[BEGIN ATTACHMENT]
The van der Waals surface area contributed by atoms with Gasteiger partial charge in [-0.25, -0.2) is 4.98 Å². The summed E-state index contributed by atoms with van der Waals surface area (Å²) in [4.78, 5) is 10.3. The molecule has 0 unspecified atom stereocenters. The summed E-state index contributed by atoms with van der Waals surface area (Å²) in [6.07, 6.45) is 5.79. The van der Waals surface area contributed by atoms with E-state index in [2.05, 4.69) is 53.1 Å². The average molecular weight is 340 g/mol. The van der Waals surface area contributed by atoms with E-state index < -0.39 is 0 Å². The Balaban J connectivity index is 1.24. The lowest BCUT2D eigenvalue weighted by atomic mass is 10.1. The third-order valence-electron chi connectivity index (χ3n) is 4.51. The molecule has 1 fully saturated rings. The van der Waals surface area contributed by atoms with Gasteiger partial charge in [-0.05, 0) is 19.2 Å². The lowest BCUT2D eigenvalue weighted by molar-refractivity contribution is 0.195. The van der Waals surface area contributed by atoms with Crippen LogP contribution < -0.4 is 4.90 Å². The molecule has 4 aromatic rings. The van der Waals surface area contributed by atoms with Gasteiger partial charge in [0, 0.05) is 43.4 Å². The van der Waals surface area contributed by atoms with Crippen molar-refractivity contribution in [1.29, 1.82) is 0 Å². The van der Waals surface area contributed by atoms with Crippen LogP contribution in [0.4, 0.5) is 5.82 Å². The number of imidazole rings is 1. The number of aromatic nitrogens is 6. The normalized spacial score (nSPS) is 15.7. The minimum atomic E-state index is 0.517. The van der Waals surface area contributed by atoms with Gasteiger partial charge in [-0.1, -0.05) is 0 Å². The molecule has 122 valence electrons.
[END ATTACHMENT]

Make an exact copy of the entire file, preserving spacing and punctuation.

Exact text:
The van der Waals surface area contributed by atoms with Gasteiger partial charge in [-0.25, -0.2) is 4.98 Å². The summed E-state index contributed by atoms with van der Waals surface area (Å²) in [4.78, 5) is 10.3. The molecule has 0 unspecified atom stereocenters. The summed E-state index contributed by atoms with van der Waals surface area (Å²) in [6.07, 6.45) is 5.79. The van der Waals surface area contributed by atoms with E-state index in [2.05, 4.69) is 53.1 Å². The average molecular weight is 340 g/mol. The van der Waals surface area contributed by atoms with E-state index < -0.39 is 0 Å². The Balaban J connectivity index is 1.24. The lowest BCUT2D eigenvalue weighted by atomic mass is 10.1. The third-order valence-electron chi connectivity index (χ3n) is 4.51. The molecule has 1 fully saturated rings. The van der Waals surface area contributed by atoms with Gasteiger partial charge in [-0.05, 0) is 19.2 Å². The lowest BCUT2D eigenvalue weighted by molar-refractivity contribution is 0.195. The van der Waals surface area contributed by atoms with Crippen LogP contribution < -0.4 is 4.90 Å². The molecule has 4 aromatic rings. The van der Waals surface area contributed by atoms with Gasteiger partial charge in [0, 0.05) is 43.4 Å². The van der Waals surface area contributed by atoms with Crippen molar-refractivity contribution in [1.29, 1.82) is 0 Å². The van der Waals surface area contributed by atoms with Crippen LogP contribution in [0.4, 0.5) is 5.82 Å². The number of imidazole rings is 1. The number of aromatic nitrogens is 6. The normalized spacial score (nSPS) is 15.7. The minimum atomic E-state index is 0.517. The van der Waals surface area contributed by atoms with Gasteiger partial charge in [-0.1, -0.05) is 0 Å². The molecule has 122 valence electrons.